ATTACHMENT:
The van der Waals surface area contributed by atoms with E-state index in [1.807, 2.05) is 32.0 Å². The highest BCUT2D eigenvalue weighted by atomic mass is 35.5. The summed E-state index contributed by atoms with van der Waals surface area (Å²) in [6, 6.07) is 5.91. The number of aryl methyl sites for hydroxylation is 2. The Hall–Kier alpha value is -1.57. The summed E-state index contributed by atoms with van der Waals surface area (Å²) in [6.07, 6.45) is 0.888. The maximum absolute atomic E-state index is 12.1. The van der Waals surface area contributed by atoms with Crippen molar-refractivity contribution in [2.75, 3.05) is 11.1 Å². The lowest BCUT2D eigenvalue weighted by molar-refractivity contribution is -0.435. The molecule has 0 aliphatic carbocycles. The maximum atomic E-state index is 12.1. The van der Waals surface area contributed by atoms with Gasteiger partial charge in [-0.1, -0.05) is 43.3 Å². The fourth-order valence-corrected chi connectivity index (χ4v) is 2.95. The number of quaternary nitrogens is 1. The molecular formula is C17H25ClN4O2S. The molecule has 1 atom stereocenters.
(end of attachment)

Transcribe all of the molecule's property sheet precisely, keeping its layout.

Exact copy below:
The van der Waals surface area contributed by atoms with E-state index in [1.807, 2.05) is 32.0 Å². The highest BCUT2D eigenvalue weighted by atomic mass is 35.5. The summed E-state index contributed by atoms with van der Waals surface area (Å²) in [6, 6.07) is 5.91. The number of aryl methyl sites for hydroxylation is 2. The Hall–Kier alpha value is -1.57. The summed E-state index contributed by atoms with van der Waals surface area (Å²) in [6.07, 6.45) is 0.888. The maximum absolute atomic E-state index is 12.1. The van der Waals surface area contributed by atoms with Crippen molar-refractivity contribution in [2.75, 3.05) is 11.1 Å². The lowest BCUT2D eigenvalue weighted by molar-refractivity contribution is -0.435. The molecule has 0 aliphatic carbocycles. The maximum atomic E-state index is 12.1. The van der Waals surface area contributed by atoms with Gasteiger partial charge in [-0.1, -0.05) is 43.3 Å². The fourth-order valence-corrected chi connectivity index (χ4v) is 2.95. The number of quaternary nitrogens is 1. The molecular formula is C17H25ClN4O2S. The molecule has 1 atom stereocenters.